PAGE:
Ireland can’t avoid climate obligations forever

Appealing for special treatment because agricultural emissions are harder to reduce won’t wash much longer, writes Europe Correspondent Ann Cahill
Ireland can’t avoid climate obligations forever

IRELAND is a reluctant hanger-on in the new industrial revolution being ushered in by the agreement at the UN climate conference in Paris.

This week, Ireland will again be on the back foot, when EU agriculture ministers meet today, when EU environment ministers meet on Wednesday, and then at the two-day EU leaders’ meeting.

The future of Ireland’s economy, and especially of its agriculture, will be decided over the next year at EU level. The targeted 30% cut in greenhouse gas emissions by 2020 has been achieved by the Union overall, and the next huge step will be a 40% reduction by 2030. Just as having the fastest-growing economy in the developed world is not mitigating Ireland’s semi-pariah status on corporation tax, it is unlikely to help its case for special treatment in the next round of climate talks in Brussels.

Uniquely, the highest source of the country’s greenhouse gas emissions is agriculture, at 42%, followed by transport, at 30%. There are parallels with Ireland’s position on corporation tax. The Government’s case is that they are removing as many of the loopholes as they have control over, e.g. no longer allowing companies to register as of no fixed abode and so liable to pay tax nowhere. But, the Government insists, many of the rest of the EU’s demands can only be met when the rest of the world does likewise, so as to ensure Ireland Inc is not put at a disadvantage.

But the agreement in Paris means that Ireland cannot make the same case for its agriculture, as all countries have committed to the same target, so that the atmosphere will not have to absorb any additional greenhouse gases after it peaks — it is hoped — in 2025.

Ireland’s emissions will come under the spotlight immediately, because the EU is about to add targets for two additional greenhouse gases, methane and ammonia, to its current list. These gases largely come from agriculture.

The European Parliament insists that methane emissions from ruminant animals — largely cattle and sheep — should not be included, but imminent negotiations with the council of member states and the Commission will decide whether this will be the final outcome. When EU leaders discuss the outcome of COP21, at their meeting on Thursday and Friday, Taoiseach Enda Kenny will doubtless repeat what he told the Paris conference, that Ireland was making big, and unique, efforts to reduce the carbon footprint of its agriculture. And that if Ireland is not allowed to rear cattle, then others will at a higher carbon cost.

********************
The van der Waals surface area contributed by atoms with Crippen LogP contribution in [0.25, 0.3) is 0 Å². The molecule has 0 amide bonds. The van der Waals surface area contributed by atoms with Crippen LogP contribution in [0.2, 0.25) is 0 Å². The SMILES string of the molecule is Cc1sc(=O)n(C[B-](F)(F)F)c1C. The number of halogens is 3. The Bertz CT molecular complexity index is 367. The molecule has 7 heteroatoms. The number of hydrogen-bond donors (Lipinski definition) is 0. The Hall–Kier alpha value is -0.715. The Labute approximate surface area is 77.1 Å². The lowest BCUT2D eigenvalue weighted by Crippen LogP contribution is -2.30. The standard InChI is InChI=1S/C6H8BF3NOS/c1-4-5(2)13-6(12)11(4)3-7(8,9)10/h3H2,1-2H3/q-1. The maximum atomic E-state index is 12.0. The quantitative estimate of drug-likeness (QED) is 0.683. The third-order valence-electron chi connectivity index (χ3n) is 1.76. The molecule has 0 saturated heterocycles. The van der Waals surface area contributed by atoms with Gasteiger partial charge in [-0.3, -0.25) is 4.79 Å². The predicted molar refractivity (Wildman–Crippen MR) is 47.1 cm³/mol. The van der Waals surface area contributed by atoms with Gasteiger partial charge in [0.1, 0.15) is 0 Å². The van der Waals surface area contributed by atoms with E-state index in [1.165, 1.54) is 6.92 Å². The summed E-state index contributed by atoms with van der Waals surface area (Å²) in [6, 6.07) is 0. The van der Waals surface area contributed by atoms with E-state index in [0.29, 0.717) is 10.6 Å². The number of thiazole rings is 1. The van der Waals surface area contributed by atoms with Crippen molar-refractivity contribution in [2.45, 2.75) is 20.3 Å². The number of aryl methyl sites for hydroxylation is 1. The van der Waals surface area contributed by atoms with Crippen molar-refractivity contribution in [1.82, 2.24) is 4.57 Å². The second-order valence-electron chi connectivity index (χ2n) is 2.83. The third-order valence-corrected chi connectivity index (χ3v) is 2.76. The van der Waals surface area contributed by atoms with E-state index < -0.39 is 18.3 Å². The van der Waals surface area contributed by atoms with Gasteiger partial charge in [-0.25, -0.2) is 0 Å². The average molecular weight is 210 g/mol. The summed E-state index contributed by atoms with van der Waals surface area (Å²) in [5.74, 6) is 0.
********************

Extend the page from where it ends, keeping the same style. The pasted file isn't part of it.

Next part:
But his case will be weakened because Ireland will be one of just four countries that will not meet what is called their non-ETS targets — those for which they cannot carbon trade. At a time when the overall EU target for a 20% cut by 2020 has been achieved, Ireland’s own projection suggests the country will cut between 8% and 10%, compared to the 20% target set for it.

Public transport emissions are expected to increase by 19% between 2013 and 2020. The Commission notes: “Ireland lacks public transport, in particular in Dublin, and electro-mobility infrastructure”. And its commuters have one of the most time-consuming journeys to work in the EU.

Emissions from farming are projected to increase by 2%, at a time when the country’s policy for its largest indigenous industry has brought a 50% increase in the national herd.

The targets set in 2005 were based on member states’ GDP. While the Taoiseach has argued that the economic crisis meant that Ireland could not afford measures to cut its carbon footprint, having a 7% growth rate will undermine this as a basis for getting lower targets for the next decade. Irish civil servants have been working hard, and with some success, to change the ground rules, including agreement that the countries with above EU average GDP will have their targets adjusted “to reflect cost-effectiveness in a fair and balanced manner”.

EU leaders also agreed that emissions from agriculture were more difficult to reduce and targets had to take account of the need to ensure a secure supply of food. Forestry will also be recognised as an absorber of carbon, and so a country’s trees can be offset against its production of greenhouse gases.

But how long Ireland can sustain its demand to be treated as a special case is another issue. Food arguments can be countered. More nutrition can be provided for far less environmental cost than beef. And the intention to reduce the beef herd and increase dairying could be undermined by the plan to remove lactose from the milk, and to fly it at considerable emission cost to China, where it will be turned into processed food products.

As Lord Nicolas Stern, who produced a ground-breaking 2006 study on climate change, concluded, the answer for Ireland may be offsets — paying countries in South America to retain their forests, for example. Prof Alan Matthews says the EU will also introduce its internal offset system, where Ireland can buy credits from other countries, like Latvia. But most Irish farmers raise cattle at a loss, and only remain in business because the EU taxpayer is subsidising them. With offsets, the Irish taxpayer will be asked to subsidise them on the double.

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